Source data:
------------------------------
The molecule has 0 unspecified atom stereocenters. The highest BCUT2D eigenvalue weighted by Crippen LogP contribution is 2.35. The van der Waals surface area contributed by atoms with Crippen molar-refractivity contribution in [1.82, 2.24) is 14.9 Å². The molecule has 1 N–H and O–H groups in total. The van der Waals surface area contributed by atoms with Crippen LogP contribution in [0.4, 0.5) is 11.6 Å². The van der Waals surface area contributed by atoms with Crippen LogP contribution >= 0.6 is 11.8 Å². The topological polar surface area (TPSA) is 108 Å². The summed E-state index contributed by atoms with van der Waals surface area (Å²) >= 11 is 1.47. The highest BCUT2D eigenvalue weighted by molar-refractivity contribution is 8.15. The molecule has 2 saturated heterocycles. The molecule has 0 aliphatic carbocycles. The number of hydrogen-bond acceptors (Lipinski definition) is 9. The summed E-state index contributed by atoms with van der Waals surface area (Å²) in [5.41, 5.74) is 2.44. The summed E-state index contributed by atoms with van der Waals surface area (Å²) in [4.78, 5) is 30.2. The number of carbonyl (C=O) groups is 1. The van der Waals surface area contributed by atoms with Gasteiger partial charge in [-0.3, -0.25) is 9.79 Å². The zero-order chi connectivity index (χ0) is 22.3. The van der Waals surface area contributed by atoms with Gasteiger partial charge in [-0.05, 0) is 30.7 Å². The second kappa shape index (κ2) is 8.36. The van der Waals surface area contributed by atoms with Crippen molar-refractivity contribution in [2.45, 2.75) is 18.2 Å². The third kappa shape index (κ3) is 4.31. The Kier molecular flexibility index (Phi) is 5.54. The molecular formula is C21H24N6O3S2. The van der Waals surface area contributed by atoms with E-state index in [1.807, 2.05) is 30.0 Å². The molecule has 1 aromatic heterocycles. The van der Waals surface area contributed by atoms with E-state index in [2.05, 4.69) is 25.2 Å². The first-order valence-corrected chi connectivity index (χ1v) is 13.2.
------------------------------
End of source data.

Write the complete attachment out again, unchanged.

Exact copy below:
The molecule has 0 unspecified atom stereocenters. The highest BCUT2D eigenvalue weighted by Crippen LogP contribution is 2.35. The van der Waals surface area contributed by atoms with Crippen molar-refractivity contribution in [1.82, 2.24) is 14.9 Å². The molecule has 1 N–H and O–H groups in total. The van der Waals surface area contributed by atoms with Crippen LogP contribution in [0.4, 0.5) is 11.6 Å². The van der Waals surface area contributed by atoms with Crippen LogP contribution >= 0.6 is 11.8 Å². The topological polar surface area (TPSA) is 108 Å². The summed E-state index contributed by atoms with van der Waals surface area (Å²) >= 11 is 1.47. The highest BCUT2D eigenvalue weighted by molar-refractivity contribution is 8.15. The molecule has 2 saturated heterocycles. The molecule has 0 aliphatic carbocycles. The number of hydrogen-bond acceptors (Lipinski definition) is 9. The summed E-state index contributed by atoms with van der Waals surface area (Å²) in [5.41, 5.74) is 2.44. The summed E-state index contributed by atoms with van der Waals surface area (Å²) in [4.78, 5) is 30.2. The number of carbonyl (C=O) groups is 1. The van der Waals surface area contributed by atoms with Gasteiger partial charge in [-0.3, -0.25) is 9.79 Å². The zero-order chi connectivity index (χ0) is 22.3. The van der Waals surface area contributed by atoms with Gasteiger partial charge in [-0.05, 0) is 30.7 Å². The second kappa shape index (κ2) is 8.36. The van der Waals surface area contributed by atoms with Crippen molar-refractivity contribution in [2.45, 2.75) is 18.2 Å². The third kappa shape index (κ3) is 4.31. The Kier molecular flexibility index (Phi) is 5.54. The molecular formula is C21H24N6O3S2. The van der Waals surface area contributed by atoms with E-state index in [1.807, 2.05) is 30.0 Å². The molecule has 1 aromatic heterocycles. The van der Waals surface area contributed by atoms with E-state index in [2.05, 4.69) is 25.2 Å². The first-order valence-corrected chi connectivity index (χ1v) is 13.2.